What’s it like working as a Maritime Economist? As a derived-demand industry – where demand for ships is governed by demand for the cargoes they carry – a Maritime Economist’s analytical understanding of the fundamentals of the maritime industry is a valuable aid to informed decision-making. As the experts on economic factors in the shipping environment, Maritime Economists study and analyse economic data and propose theories on future trends that can be expected based on current data. They also examine the techniques of finance and recommend improvements, outline organisational structures of marine-related business concerns, and may also have to study government regulations and requirements in maritime business.
What kind of work can I do? To successfully model, analyse and predict future trends, Maritime Economists gather data on the industry, analyse that data and then prepare reports, including tables and charts, on the research results. Maritime Economists may also be required to evaluate policies, perform cost/benefit analyses, and test ideas and hypotheses. Where can I work? Large ship broking companies often employ Maritime Economists in their research departments, while independent maritime consultancy firms will also have openings. To build up experience, candidates should look to take on a junior role in a research department and build up expertise through experience. Maritime Economists offer valuable insight into the intricacies of maritime industry fundamentals.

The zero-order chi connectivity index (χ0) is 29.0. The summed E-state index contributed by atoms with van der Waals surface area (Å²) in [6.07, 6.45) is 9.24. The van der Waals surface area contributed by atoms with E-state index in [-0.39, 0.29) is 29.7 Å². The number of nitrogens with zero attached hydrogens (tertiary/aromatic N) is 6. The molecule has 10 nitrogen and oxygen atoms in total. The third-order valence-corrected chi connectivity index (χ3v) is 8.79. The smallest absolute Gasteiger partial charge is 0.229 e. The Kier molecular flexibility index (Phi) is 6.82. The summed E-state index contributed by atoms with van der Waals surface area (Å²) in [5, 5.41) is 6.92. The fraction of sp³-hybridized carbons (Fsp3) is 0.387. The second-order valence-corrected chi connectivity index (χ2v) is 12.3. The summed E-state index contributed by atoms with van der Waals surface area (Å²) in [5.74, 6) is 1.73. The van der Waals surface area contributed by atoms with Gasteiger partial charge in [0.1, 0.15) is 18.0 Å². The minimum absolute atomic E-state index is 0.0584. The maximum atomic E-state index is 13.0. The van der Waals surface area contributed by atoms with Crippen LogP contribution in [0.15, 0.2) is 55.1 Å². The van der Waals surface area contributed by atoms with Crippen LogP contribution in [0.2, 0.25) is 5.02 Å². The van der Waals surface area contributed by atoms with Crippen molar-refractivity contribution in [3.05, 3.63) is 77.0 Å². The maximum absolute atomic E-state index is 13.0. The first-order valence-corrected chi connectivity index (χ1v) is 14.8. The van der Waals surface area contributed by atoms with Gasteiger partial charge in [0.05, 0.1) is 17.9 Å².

How big is this sector? Economists who specialise in the maritime sector are few and far between, and those with experience are in demand. However, there are also relatively few positions in this niche area, and the staff turnover in the top roles is low.